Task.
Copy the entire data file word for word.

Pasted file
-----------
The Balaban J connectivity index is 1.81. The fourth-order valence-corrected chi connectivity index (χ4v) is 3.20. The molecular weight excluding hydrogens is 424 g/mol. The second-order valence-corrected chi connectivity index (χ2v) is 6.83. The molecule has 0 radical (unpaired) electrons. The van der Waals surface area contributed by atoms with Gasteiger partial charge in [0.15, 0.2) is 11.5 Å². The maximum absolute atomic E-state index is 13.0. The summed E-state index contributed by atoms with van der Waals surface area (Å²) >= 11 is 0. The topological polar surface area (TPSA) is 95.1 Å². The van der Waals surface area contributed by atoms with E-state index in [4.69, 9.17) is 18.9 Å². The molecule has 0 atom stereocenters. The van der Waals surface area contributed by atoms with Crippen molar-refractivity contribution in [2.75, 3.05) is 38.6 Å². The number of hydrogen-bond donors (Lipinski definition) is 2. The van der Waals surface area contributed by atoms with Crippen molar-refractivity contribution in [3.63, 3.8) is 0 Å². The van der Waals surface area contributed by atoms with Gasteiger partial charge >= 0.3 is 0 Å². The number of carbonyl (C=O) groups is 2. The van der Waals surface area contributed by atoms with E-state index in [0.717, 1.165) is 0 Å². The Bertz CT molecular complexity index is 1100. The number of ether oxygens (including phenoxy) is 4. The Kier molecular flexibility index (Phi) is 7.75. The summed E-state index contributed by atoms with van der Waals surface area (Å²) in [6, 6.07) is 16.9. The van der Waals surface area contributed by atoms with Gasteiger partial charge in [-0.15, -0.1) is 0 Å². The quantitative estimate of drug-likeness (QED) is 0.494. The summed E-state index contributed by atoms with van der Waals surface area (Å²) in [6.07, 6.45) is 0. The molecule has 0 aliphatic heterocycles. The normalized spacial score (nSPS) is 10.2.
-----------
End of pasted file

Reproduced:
The Balaban J connectivity index is 1.81. The fourth-order valence-corrected chi connectivity index (χ4v) is 3.20. The molecular weight excluding hydrogens is 424 g/mol. The second-order valence-corrected chi connectivity index (χ2v) is 6.83. The molecule has 0 radical (unpaired) electrons. The van der Waals surface area contributed by atoms with Gasteiger partial charge in [0.15, 0.2) is 11.5 Å². The maximum absolute atomic E-state index is 13.0. The summed E-state index contributed by atoms with van der Waals surface area (Å²) >= 11 is 0. The topological polar surface area (TPSA) is 95.1 Å². The van der Waals surface area contributed by atoms with E-state index in [4.69, 9.17) is 18.9 Å². The molecule has 0 atom stereocenters. The van der Waals surface area contributed by atoms with Crippen molar-refractivity contribution in [2.75, 3.05) is 38.6 Å². The number of hydrogen-bond donors (Lipinski definition) is 2. The van der Waals surface area contributed by atoms with Crippen molar-refractivity contribution in [3.63, 3.8) is 0 Å². The van der Waals surface area contributed by atoms with Gasteiger partial charge >= 0.3 is 0 Å². The number of carbonyl (C=O) groups is 2. The van der Waals surface area contributed by atoms with E-state index in [0.717, 1.165) is 0 Å². The Bertz CT molecular complexity index is 1100. The number of ether oxygens (including phenoxy) is 4. The Kier molecular flexibility index (Phi) is 7.75. The summed E-state index contributed by atoms with van der Waals surface area (Å²) in [6, 6.07) is 16.9. The van der Waals surface area contributed by atoms with Gasteiger partial charge in [-0.15, -0.1) is 0 Å². The quantitative estimate of drug-likeness (QED) is 0.494. The summed E-state index contributed by atoms with van der Waals surface area (Å²) in [6.07, 6.45) is 0. The molecule has 0 aliphatic heterocycles. The normalized spacial score (nSPS) is 10.2.